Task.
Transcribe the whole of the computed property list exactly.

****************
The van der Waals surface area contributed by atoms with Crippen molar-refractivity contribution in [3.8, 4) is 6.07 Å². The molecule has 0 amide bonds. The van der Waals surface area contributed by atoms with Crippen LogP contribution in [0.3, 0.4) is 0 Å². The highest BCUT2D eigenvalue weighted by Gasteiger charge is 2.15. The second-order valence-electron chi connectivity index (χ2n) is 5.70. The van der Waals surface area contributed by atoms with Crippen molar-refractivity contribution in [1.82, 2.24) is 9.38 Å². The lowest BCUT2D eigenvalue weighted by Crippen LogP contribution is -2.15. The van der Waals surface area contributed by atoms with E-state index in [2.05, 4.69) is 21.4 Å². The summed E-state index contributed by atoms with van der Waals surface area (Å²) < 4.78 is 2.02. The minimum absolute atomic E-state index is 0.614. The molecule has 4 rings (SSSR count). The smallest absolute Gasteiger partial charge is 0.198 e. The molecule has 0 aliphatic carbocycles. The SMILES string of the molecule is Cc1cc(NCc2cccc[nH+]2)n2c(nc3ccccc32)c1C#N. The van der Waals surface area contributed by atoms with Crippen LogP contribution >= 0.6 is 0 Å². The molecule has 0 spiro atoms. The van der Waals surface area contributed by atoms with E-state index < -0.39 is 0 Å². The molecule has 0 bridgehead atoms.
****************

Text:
The van der Waals surface area contributed by atoms with Crippen molar-refractivity contribution in [3.8, 4) is 6.07 Å². The molecule has 0 amide bonds. The van der Waals surface area contributed by atoms with Crippen LogP contribution in [0.3, 0.4) is 0 Å². The highest BCUT2D eigenvalue weighted by Gasteiger charge is 2.15. The second-order valence-electron chi connectivity index (χ2n) is 5.70. The van der Waals surface area contributed by atoms with Crippen molar-refractivity contribution in [1.82, 2.24) is 9.38 Å². The lowest BCUT2D eigenvalue weighted by Crippen LogP contribution is -2.15. The van der Waals surface area contributed by atoms with E-state index in [2.05, 4.69) is 21.4 Å². The summed E-state index contributed by atoms with van der Waals surface area (Å²) < 4.78 is 2.02. The minimum absolute atomic E-state index is 0.614. The molecule has 4 rings (SSSR count). The smallest absolute Gasteiger partial charge is 0.198 e. The molecule has 0 aliphatic carbocycles. The SMILES string of the molecule is Cc1cc(NCc2cccc[nH+]2)n2c(nc3ccccc32)c1C#N. The van der Waals surface area contributed by atoms with Crippen LogP contribution >= 0.6 is 0 Å². The molecule has 0 spiro atoms. The van der Waals surface area contributed by atoms with E-state index < -0.39 is 0 Å². The molecule has 0 bridgehead atoms.